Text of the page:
Ocarina’s Other Scary Temple

What place immediately comes to mind when you hear the phrase “creepy Zelda dungeon”? It’s the Shadow Temple from Ocarina of Time isn’t it? Its image probably jumped into your head before you even finished reading that phrase. It should. The Shadow Temple was designed to be the most chilling experience of the entire game, and I’d say it’s arguable that we haven’t yet seen a Zelda dungeon that’s topped it in pure creep factor. However, while the Shadow Temple is the most overtly scary place in the game, it’s not the only location in the game that exudes a sense of the sinister. In fact, in terms of being downright foreboding, I believe that the Spirit Temple can (and does) give the Shadow Temple a run for its money.

The Spirit Temple isn’t so much scary as it is overwhelming. It makes itself known as an ancient and powerful place from the very first moment that Link enters it. The very first room hosts two towering snake statues with poems telling of the relation between past and future. Beyond that, the main chamber of the temple houses a colossal statue of the Goddess of the Sand. It’s a place that makes Link seem very small and insignificant as he makes his way through the temple; as if his efforts really don’t mean anything at all to this old and gigantic place. Beyond even that, we know that there is a powerful threat lurking somewhere inside.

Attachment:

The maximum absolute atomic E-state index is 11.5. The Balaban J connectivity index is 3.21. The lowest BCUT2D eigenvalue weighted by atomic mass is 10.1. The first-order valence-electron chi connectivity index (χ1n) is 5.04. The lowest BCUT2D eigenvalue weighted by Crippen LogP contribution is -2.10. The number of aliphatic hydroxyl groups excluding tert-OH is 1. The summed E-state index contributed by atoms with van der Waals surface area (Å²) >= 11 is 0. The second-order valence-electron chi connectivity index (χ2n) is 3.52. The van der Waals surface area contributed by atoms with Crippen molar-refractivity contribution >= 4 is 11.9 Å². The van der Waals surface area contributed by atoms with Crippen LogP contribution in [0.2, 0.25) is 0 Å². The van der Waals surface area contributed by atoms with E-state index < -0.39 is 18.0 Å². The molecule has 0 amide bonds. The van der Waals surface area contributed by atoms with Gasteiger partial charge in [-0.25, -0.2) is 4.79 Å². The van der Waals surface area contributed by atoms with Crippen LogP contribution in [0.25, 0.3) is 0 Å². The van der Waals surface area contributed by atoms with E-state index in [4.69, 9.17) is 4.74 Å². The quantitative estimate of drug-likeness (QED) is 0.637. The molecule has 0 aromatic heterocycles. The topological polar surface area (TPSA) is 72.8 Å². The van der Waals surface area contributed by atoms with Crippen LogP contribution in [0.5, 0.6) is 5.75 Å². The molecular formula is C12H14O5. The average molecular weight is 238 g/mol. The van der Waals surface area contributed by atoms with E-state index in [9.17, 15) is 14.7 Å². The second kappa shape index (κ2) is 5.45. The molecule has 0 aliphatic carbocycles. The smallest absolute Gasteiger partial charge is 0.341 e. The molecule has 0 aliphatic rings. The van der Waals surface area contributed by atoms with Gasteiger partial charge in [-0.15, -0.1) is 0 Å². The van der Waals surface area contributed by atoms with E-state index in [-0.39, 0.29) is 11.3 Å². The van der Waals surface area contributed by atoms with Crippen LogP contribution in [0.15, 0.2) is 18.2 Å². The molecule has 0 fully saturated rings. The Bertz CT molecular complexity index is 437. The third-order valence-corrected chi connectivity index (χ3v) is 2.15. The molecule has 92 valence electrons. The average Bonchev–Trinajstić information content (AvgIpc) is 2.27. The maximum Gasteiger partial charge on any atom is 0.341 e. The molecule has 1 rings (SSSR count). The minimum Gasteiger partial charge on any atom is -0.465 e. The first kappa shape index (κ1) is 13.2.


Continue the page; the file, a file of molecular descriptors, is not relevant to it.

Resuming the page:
After the child portion of the dungeon, we witness the witch sisters Koume and Kotake sink Nabooru into shadow and then return to the temple’s interior. Child Link certainly doesn’t have the means to confront them, and what could adult Link do in the face of such powerful magic?  We know that there will be a confrontation with these witches and that knowledge changes the experience. The temple becomes a more foreboding place. It’s shadowy rooms take on a hint of the sinister, and that earlier sense of power inspires just a little bit of paranoia. We know that the confrontation with the witches won’t come until we reach the final chamber of the temple, but in the meantime we can’t help but wonder what kind of corrupting influence those witches have on such a grand place.

(Video from YouTube channel: GilvaSunner)

The Spirit Temple theme is what I think really makes this all sink in. It’s grand, but powerful. It’s reminiscent of the ancient; enduring and resolutely marching forward, uncaring in regard to the passage of time. In the latter portion of the temple, it seems to take on a hint of a lurking power, something just outside our perception. Something watching Link with passive interest, seeing him as nothing more than a curiosity. It doesn’t care about the insignificant beings that traverse its chambers. It doesn’t even care about temporary corruption and evil making a home in its spaces. It is an ancient place, one that will remain long after both the good and the evil have passed from its halls.